spallod's picture
Should Monsanto allow an antiGMO organization to conduct a thirdparty audit to get rid of the allegations?

A:Expert Answer

Thank you for your question. The robust regulatory systems in place around the globe provide a form of “third party audit” of the safety of our products; one that is ongoing, extremely rigorous and conducted by experts in the field. In addition, there are many independent studies available to the public and we are committed to transparently answering questions regarding our products, through sites like this one and in many other forums. Please visit these links to find hundreds of studies on GMOs performed by independent scientists and organizations: Biology Fortified, “A Decade of EU-Funded GMO Research”, and the 2016 review performed by National Academy of Sciences addressing this very topic.


Some countries (like the U.S.) have more than one agency that reviews our data. For example, for an insect-protected GMO, the U.S. FDA, EPA and USDA will all review data. Additionally, almost every agency that grants approval of a new GM crop, whether for cultivation or import, includes a public comment period (e.g., EPA, USDA, Japan MAFF, FSANZ, and also EFSA) - all comments are reviewed and substantive comments are responded to by regulators. In this way anti-GMO groups are able to weigh in on company product submissions.


As part of the regulatory oversight, agencies, such as the EPA, can audit our data or inspect our facilities upon very short notice and they routinely do! Monsanto is required by law to provide copies of various records and data to support product registrations, and EPA personnel typically also inspect our facilities, as well as any other laboratory or facility (called a contract research organization – CRO) that performs work or generates data on our behalf. The EPA Good Laboratory Practice Standards (GLPs), 40 CFR Part 160, are the Federal Regulations that companies in this industry must comply with in order to gain approval and maintain registration for products which are regulated by the EPA…this might get a little technical but it is good information. Additionally, the regulations require companies to have an independent Quality Assurance Unit that performs internal as well as CRO audits and inspections.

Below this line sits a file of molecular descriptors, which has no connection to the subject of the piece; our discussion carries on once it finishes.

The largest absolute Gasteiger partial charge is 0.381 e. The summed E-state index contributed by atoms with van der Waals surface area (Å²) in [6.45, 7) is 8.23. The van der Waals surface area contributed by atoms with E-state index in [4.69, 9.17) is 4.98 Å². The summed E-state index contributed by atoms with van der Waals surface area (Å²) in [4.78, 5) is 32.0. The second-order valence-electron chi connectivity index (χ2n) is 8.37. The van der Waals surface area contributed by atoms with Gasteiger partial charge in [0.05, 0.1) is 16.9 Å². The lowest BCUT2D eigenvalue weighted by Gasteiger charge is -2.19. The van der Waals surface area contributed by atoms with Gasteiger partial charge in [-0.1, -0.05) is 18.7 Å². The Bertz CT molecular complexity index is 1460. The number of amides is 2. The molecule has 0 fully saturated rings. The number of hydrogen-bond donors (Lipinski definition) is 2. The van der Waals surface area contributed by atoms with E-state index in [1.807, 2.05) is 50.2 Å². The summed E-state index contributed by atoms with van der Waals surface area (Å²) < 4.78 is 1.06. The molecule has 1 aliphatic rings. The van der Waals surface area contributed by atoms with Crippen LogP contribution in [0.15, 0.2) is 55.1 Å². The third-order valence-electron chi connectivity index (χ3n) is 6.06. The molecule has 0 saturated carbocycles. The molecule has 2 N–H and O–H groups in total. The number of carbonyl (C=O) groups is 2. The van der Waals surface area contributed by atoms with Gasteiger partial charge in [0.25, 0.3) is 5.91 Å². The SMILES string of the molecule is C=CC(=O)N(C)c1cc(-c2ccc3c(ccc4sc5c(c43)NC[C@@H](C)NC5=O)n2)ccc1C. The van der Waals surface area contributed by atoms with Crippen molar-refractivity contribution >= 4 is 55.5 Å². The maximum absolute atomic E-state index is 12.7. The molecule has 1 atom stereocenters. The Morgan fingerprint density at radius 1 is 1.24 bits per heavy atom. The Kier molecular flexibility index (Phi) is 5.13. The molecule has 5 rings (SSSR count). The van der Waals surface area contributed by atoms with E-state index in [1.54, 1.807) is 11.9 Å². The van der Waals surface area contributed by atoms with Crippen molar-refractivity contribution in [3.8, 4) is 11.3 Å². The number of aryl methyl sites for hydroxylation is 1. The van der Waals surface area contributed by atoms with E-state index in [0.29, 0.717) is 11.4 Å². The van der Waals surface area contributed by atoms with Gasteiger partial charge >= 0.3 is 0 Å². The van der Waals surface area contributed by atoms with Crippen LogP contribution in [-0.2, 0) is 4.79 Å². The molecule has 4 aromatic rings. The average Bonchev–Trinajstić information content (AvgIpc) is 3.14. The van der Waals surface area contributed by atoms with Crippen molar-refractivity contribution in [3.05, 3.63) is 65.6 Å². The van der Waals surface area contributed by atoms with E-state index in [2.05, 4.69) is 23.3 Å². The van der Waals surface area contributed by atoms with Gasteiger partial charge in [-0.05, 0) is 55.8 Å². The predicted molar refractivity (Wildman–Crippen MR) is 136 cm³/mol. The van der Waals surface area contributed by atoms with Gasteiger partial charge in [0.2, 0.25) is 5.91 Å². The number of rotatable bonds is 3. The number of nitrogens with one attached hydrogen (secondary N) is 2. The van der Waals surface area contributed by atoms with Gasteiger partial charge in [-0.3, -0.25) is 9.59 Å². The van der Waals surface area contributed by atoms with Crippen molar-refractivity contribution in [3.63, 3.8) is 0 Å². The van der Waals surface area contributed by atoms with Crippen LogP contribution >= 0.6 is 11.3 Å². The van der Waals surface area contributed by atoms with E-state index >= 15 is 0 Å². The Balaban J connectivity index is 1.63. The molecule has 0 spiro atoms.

Most regulatory approvals are granted for a defined period of time, and agencies routinely review new information to ensure the product continues to meet the standards for approval. As you can see, a lot of checks and balances, with a great deal of third-party oversight, are built into the regulatory process.


We recognize that we haven't done the best job of communicating with consumers in the past-- we were primarily focused on speaking with farmers (our customers) and not the everyday shoppers in the grocery aisle. Today, one of our goals is to be more open and transparent about who we are, what we do and why we do it. We invite you to continue to research our company and industry on sites such as ,, Monsanto’s Innovations page for information about what we’re doing to help advancements in all areas of ag and our recent launch of Technical Community of Monsanto LinkedIn page where we will feature technical content about our company, products and the scientists that make it happen!